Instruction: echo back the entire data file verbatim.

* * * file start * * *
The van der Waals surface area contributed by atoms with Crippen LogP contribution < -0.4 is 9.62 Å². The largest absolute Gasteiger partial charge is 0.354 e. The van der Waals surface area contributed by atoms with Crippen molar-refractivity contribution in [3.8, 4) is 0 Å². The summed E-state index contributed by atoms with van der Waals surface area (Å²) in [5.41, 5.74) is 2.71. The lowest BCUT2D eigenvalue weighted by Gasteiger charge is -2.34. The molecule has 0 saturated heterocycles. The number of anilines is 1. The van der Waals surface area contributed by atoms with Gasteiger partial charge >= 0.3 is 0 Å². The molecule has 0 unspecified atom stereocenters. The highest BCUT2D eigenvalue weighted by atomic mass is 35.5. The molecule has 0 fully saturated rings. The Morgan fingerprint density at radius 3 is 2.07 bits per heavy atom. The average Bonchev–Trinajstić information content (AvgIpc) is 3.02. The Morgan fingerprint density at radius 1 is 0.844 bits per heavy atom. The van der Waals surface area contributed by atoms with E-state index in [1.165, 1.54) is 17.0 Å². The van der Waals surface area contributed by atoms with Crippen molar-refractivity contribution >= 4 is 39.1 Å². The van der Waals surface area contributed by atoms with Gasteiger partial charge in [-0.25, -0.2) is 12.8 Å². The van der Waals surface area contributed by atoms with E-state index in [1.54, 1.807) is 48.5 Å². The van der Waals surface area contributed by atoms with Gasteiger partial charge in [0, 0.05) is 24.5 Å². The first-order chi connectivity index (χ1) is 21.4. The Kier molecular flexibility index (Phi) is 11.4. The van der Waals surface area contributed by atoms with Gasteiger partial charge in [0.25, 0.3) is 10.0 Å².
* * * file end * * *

The van der Waals surface area contributed by atoms with Crippen LogP contribution < -0.4 is 9.62 Å². The largest absolute Gasteiger partial charge is 0.354 e. The van der Waals surface area contributed by atoms with Crippen molar-refractivity contribution in [3.8, 4) is 0 Å². The summed E-state index contributed by atoms with van der Waals surface area (Å²) in [5.41, 5.74) is 2.71. The lowest BCUT2D eigenvalue weighted by Gasteiger charge is -2.34. The molecule has 0 saturated heterocycles. The number of anilines is 1. The van der Waals surface area contributed by atoms with Gasteiger partial charge >= 0.3 is 0 Å². The molecule has 0 unspecified atom stereocenters. The highest BCUT2D eigenvalue weighted by atomic mass is 35.5. The molecule has 0 fully saturated rings. The Morgan fingerprint density at radius 3 is 2.07 bits per heavy atom. The average Bonchev–Trinajstić information content (AvgIpc) is 3.02. The Morgan fingerprint density at radius 1 is 0.844 bits per heavy atom. The van der Waals surface area contributed by atoms with E-state index in [1.165, 1.54) is 17.0 Å². The van der Waals surface area contributed by atoms with Crippen molar-refractivity contribution >= 4 is 39.1 Å². The van der Waals surface area contributed by atoms with Gasteiger partial charge in [-0.25, -0.2) is 12.8 Å². The van der Waals surface area contributed by atoms with E-state index in [1.54, 1.807) is 48.5 Å². The van der Waals surface area contributed by atoms with Gasteiger partial charge in [0, 0.05) is 24.5 Å². The first-order chi connectivity index (χ1) is 21.4. The Kier molecular flexibility index (Phi) is 11.4. The van der Waals surface area contributed by atoms with Gasteiger partial charge in [0.25, 0.3) is 10.0 Å².